Courting corruption

Dr Day: denied justice after hospital deleted evidence

We’re told the NHS is under stress in terms of staffing and finance. But if you’re a patient or health worker facing the harmful effects, how do you think it’ll go if you voice your concerns to NHS management? For example, how will junior doctors resist unsafe but escalating demands to cover service gaps?

Sadly, the answer is the NHS can be oppressive toward those who criticise or question. Dr Chris Day is a junior doctor who has suffered harm after reporting safety concerns in an understaffed intensive care unit several years ago. He blew the whistle to NHS management. His case shows again how the law fails to protect the public and serves instead to shield corporate misfeaeance. The recent tribunal judgment in the Day case illustrates at least six points that are of relevance to any who use or work in the NHS.

First, when the NHS fails it often blames a lack of money and / or particular individuals. But when individuals, whether patient, health worker or relative dare to point the finger at the institution, there appears to be no limit to the money some managers will spend when seeking to deny and conceal failings. These efforts can include tactics redolent of corporate fraud, including the destruction (or creation) of material evidence.

Second, this type of institutional corruption has been defined by Baroness O’Loan (Chair of the Daniel Morgan Independent Panel) as the denial or concealment of failings to protect institutional reputation. From the Day judgment and others, it would appear that Employment Tribunals (ETs) can take a similar approach – protecting institutional reputation by denying or downplaying even the most damning evidence.

Third, the higher courts seem to prefer to see and hear no evil. ETs are still not routinely videoed or even audio-recorded. This means that an ET judge can claim black is white despite overwhelming and solid evidence to the contrary. By not overseeing and auditing such nonsense, the higher judicial authorities become complicit as another of the layers that enable institutional corruption.

Fourth, this corrupting approach is of a piece with the recent Partygate misconduct at the heart of the UK government. No matter how many may have perished, our leaders in Government or the NHS seem quite prepared to profit from denying the undeniable.

Fifth, little of this will be a surprise to peoples who have been on the receiving end of such institutional misconduct, whether historically and abroad, or here and now. Colonialism may even have honed our institutions’ ability to sweep past the suffering of the UK population. The list of those harmed grows and grows – despite inquiry after inquiry including the Bristol Inquiry, Hillsborough Independent Panel, Hyponatraemia Inquiry, Gosport Independent Panel, Grenfell Inquiry and Infected Blood Inquiry. Together, the reports form a bibliography of regret all too short on reform.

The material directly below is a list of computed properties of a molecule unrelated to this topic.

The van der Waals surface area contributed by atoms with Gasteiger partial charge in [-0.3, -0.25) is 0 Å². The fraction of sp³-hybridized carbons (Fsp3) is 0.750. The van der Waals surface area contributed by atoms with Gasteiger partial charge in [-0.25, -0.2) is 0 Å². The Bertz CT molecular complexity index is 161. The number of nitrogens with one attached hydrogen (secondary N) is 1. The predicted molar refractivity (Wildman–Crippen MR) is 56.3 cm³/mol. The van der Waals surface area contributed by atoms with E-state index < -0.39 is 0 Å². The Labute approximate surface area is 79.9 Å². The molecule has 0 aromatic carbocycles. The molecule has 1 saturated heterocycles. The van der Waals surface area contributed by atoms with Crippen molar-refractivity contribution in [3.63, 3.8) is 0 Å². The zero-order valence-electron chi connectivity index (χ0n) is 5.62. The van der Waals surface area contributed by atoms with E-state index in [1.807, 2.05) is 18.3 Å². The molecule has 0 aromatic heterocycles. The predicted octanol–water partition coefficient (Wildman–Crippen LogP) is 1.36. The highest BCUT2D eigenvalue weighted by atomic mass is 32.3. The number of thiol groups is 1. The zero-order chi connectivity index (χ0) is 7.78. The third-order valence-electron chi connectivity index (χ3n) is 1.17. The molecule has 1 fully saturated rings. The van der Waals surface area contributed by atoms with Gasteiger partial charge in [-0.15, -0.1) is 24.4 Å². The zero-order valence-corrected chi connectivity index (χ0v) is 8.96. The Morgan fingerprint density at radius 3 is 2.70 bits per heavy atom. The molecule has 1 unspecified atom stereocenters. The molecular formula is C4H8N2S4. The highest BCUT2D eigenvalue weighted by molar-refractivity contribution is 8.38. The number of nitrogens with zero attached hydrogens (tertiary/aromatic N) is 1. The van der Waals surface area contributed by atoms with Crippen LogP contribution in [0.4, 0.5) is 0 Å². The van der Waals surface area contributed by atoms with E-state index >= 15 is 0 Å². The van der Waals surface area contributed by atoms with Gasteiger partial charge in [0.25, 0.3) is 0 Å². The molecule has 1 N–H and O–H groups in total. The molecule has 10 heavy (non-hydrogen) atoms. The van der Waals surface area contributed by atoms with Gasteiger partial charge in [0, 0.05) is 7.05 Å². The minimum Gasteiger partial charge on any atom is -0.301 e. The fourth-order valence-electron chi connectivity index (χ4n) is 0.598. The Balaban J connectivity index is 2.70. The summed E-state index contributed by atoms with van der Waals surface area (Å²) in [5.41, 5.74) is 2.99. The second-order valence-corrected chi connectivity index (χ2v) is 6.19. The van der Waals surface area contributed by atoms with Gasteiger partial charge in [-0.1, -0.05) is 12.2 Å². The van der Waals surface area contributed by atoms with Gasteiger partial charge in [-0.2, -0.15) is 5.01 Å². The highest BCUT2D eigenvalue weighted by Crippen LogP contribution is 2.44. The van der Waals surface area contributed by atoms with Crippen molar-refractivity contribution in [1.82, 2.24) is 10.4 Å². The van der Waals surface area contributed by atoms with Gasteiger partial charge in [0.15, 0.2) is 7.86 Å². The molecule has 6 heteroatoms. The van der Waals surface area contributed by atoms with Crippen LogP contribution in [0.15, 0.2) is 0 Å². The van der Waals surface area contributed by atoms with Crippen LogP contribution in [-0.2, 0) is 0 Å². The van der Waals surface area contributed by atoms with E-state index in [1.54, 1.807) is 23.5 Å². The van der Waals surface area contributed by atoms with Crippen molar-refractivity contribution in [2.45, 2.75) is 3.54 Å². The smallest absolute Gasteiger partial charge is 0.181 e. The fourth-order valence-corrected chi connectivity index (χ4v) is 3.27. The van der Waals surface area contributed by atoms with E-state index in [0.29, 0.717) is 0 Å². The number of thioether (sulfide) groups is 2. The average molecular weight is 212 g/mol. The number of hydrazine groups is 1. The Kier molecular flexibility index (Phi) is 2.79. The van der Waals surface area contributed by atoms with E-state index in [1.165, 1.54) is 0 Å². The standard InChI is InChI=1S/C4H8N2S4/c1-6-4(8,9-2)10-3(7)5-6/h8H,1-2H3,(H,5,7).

Sixth, health workers have lost confidence in the hundreds of millions spent annually on their supposed regulation. The General Medical Council (GMC) is tasked with seeing that doctors behave with probity. Yet the Gosport Independent Panel had to criticise the GMC for its lack of candour with families and even the inquiry. A recent piece in the British Medical Journal excoriated the GMC for failing patients and doctors for 30 years. Imagine how it is that we live in a country where a doctor can be sanctioned by the GMC for a minor misinterpretation, and yet we have police that feel safe enough to circulate pictures of the Grenfell fire disaster with the racist caption “The Great Muslim Bake-off”.

Modern abolition movements ask us to think about institutions that are beyond reform – and how we might make more livable lives without them. It may be that the management of the NHS has passed that tipping point. Sustained too long by perverse legal judgments, such snowy-white management is perhaps beyond reform.

Whether we work in or use the NHS, it’s as clear as Day that we need to marshall our creativity to imagine a more just future; one that has no need of the current feudal system of NHS leadership; or the absurd tribunals inflicted on NHS workers who protest. Until we develop that thinking alongside other abolition movements, the Day case gives real force to the cry “No justice, no safety!”

1 Comment

  1. Hello Ed, Like you supporters of Chris Day are appalled at the reserved judgement. We intend to do something about it by continuing our fight against the corrupt judiciary. We may ask you to join with us to bring out the corruption. Meantime may I suggest you look at Alison McDermott and Sellafield

    Liked by 1 person

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